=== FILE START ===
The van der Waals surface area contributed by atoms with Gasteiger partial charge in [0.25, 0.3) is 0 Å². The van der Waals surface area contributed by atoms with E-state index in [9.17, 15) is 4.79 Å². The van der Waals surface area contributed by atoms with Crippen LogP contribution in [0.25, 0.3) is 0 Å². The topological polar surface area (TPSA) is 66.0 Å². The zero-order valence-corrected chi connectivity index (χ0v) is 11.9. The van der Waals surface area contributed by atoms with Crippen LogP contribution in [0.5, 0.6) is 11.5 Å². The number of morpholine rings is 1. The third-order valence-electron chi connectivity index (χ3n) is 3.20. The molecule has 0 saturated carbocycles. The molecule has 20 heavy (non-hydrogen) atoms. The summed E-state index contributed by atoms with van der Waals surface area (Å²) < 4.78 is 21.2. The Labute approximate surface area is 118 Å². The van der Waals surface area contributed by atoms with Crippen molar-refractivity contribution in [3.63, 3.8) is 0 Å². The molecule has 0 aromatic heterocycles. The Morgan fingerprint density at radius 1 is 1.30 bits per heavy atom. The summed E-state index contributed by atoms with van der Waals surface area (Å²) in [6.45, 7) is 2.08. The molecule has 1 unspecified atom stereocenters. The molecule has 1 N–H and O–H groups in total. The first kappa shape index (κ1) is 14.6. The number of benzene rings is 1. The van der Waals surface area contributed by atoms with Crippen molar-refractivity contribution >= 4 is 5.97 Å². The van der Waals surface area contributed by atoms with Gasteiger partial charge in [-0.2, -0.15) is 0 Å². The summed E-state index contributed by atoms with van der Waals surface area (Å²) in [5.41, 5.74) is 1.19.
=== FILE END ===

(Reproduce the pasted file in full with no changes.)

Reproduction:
The van der Waals surface area contributed by atoms with Gasteiger partial charge in [0.25, 0.3) is 0 Å². The van der Waals surface area contributed by atoms with E-state index in [9.17, 15) is 4.79 Å². The van der Waals surface area contributed by atoms with Crippen LogP contribution in [0.25, 0.3) is 0 Å². The topological polar surface area (TPSA) is 66.0 Å². The zero-order valence-corrected chi connectivity index (χ0v) is 11.9. The van der Waals surface area contributed by atoms with Crippen LogP contribution in [0.5, 0.6) is 11.5 Å². The number of morpholine rings is 1. The third-order valence-electron chi connectivity index (χ3n) is 3.20. The molecule has 0 saturated carbocycles. The molecule has 20 heavy (non-hydrogen) atoms. The summed E-state index contributed by atoms with van der Waals surface area (Å²) < 4.78 is 21.2. The Labute approximate surface area is 118 Å². The van der Waals surface area contributed by atoms with Crippen molar-refractivity contribution in [3.63, 3.8) is 0 Å². The molecule has 0 aromatic heterocycles. The Morgan fingerprint density at radius 1 is 1.30 bits per heavy atom. The summed E-state index contributed by atoms with van der Waals surface area (Å²) in [6.45, 7) is 2.08. The molecule has 1 unspecified atom stereocenters. The molecule has 1 N–H and O–H groups in total. The first kappa shape index (κ1) is 14.6. The number of benzene rings is 1. The van der Waals surface area contributed by atoms with Crippen molar-refractivity contribution >= 4 is 5.97 Å². The van der Waals surface area contributed by atoms with Gasteiger partial charge in [-0.2, -0.15) is 0 Å². The summed E-state index contributed by atoms with van der Waals surface area (Å²) in [5.41, 5.74) is 1.19.